Future work

DISCO did a huge leap forward over the last year. Still, there are some visions what can be done to improve or extend it even beyond its current state. In the future, DISCO will not only provision distributed computing clusters but it will find out on its own what the end user needs for his current task. There will be a recommendation engine, which will propose the best fitting distributed computing frameworks upon a completed questionnaire. Of course, as the world of distributed computing frameworks is always evolving, more components are going to be included on the go. Still, this doesn’t mean that DISCO will get more complicated – on contrary: the Dashboard will make the choice of frameworks and settings easier than ever. We already have many ideas how to provide  an even more fulfilled user experience. Just wait and see the new additions! Don’t forget to check back regularly or to sign up for our mailing list for news! And if there is something that we have missed (or something that you specially like), please contact us – we will happily help you!

DISCO 2.0 release can be downloaded from our git repo here: and extensive documentation is available under the github wiki at, we wish you happy testing!

First public release of DISCO – a new distributed computing orchestration framework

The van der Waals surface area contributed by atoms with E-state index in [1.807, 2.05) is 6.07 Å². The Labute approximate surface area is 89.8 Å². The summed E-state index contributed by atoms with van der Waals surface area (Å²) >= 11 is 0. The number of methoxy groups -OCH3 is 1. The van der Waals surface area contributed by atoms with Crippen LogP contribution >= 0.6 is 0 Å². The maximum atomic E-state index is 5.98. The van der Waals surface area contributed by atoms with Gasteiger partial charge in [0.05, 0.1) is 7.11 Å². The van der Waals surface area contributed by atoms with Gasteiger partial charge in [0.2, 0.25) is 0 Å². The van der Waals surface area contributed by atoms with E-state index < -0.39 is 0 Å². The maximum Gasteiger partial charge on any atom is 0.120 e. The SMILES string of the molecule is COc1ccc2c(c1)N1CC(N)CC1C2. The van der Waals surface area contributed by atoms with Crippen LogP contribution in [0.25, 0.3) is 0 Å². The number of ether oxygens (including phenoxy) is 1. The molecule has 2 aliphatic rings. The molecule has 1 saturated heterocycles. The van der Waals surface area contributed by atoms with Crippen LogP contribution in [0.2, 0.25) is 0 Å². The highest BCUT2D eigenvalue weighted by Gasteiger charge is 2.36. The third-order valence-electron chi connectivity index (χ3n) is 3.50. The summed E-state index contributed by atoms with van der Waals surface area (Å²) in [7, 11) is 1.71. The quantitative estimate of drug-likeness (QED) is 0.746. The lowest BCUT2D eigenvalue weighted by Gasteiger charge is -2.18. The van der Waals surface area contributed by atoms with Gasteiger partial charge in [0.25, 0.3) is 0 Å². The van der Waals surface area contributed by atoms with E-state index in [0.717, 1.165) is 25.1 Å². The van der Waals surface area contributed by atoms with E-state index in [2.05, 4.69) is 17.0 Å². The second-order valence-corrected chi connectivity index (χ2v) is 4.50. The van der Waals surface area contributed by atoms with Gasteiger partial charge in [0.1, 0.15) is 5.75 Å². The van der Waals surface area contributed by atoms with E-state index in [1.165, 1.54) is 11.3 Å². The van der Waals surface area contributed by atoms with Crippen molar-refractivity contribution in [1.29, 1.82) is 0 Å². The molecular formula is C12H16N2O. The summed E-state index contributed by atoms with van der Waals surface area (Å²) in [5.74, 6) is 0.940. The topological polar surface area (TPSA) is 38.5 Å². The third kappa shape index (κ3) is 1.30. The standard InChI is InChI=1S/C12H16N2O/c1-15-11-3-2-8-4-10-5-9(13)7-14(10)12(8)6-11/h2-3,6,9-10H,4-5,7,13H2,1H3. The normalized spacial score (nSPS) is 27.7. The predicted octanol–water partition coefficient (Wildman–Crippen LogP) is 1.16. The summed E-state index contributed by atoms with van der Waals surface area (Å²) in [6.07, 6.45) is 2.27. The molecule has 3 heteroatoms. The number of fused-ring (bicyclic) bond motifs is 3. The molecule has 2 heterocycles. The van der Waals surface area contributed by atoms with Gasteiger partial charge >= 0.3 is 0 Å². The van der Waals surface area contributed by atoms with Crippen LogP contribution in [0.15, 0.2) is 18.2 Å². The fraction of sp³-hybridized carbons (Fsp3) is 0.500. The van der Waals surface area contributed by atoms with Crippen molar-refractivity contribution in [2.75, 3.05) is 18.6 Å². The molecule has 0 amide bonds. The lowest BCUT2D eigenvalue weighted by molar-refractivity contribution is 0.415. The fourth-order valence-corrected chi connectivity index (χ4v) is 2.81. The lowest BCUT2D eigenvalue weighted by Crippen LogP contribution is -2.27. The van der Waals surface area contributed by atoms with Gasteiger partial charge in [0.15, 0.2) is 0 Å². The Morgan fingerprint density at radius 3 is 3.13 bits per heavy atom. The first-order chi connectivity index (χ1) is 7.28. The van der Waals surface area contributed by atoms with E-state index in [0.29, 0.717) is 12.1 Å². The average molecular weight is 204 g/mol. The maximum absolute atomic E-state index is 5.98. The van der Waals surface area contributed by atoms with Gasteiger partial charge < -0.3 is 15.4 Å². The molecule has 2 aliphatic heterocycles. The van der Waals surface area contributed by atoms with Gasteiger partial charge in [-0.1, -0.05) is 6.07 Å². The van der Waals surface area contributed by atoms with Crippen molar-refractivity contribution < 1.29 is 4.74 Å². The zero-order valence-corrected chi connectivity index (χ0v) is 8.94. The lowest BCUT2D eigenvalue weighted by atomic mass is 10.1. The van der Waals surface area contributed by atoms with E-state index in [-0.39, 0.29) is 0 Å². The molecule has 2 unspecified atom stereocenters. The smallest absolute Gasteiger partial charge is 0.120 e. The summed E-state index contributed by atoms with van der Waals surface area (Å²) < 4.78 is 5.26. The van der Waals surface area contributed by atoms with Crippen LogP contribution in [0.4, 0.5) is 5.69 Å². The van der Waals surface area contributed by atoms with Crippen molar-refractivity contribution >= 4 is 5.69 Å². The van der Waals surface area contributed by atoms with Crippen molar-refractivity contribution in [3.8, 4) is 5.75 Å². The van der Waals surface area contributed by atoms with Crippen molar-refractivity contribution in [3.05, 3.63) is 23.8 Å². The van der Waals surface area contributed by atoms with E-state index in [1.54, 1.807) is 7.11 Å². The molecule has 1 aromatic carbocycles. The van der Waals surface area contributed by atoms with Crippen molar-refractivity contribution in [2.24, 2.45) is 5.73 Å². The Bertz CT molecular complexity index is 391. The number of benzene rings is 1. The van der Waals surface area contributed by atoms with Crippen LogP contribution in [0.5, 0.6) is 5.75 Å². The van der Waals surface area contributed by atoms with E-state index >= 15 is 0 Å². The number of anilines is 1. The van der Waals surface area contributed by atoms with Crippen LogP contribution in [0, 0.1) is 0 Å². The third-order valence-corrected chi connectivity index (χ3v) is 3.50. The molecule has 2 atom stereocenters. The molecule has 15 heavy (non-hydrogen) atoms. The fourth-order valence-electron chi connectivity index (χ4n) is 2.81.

After several months of development, last week was finally the first beta release of the distributed computing orchestration framework DISCO.

What is DISCO anyway?

Have you ever needed a computing cluster for Big Data to be ready in a matter of seconds, with a huge amount of computers at its disposal? If so, then DISCO is for you! DISCO (for DIStributed COmputing) is an abstraction layer for OpenStack‘s orchestration part, Heat (or any other framework which can deploy a Heat orchestration template). Based on the orchestration framework Hurtle developed at our lab, it supervises the whole lifecycle of a distributed computing cluster, from designing to disposal.

How does DISCO work?

As already mentioned, DISCO is a middleman between OpenStack and the end user. It not only takes the troublesome work of designing a whole (virtual) computing cluster but it also deploys a distributed computing architecture of choice onto that cluster – automatically. Continue reading

Lightning Sparks all around: A comprehensive analysis of popular distributed computing frameworks (ABDA’15)

Distributed Computing Frameworks

Big Data processing has been a very current topic for the last ten or so years. In order to process Big Data, special software frameworks have been developed. Nowadays, these frameworks are usually based on distributed computing because horizontal scaling is cheaper than vertical scaling. But horizontal scaling imposes a new set of problems when it comes to programming. A traditional programmer feels safer in a well-known environment that pretends to be a single computer instead of a whole cluster of computers. In order to deal with this problem, several programming and architectural patterns have been developed, most importantly MapReduce and the use of distributed file systems. There are several OpenSource frameworks that implement these patterns. Continue reading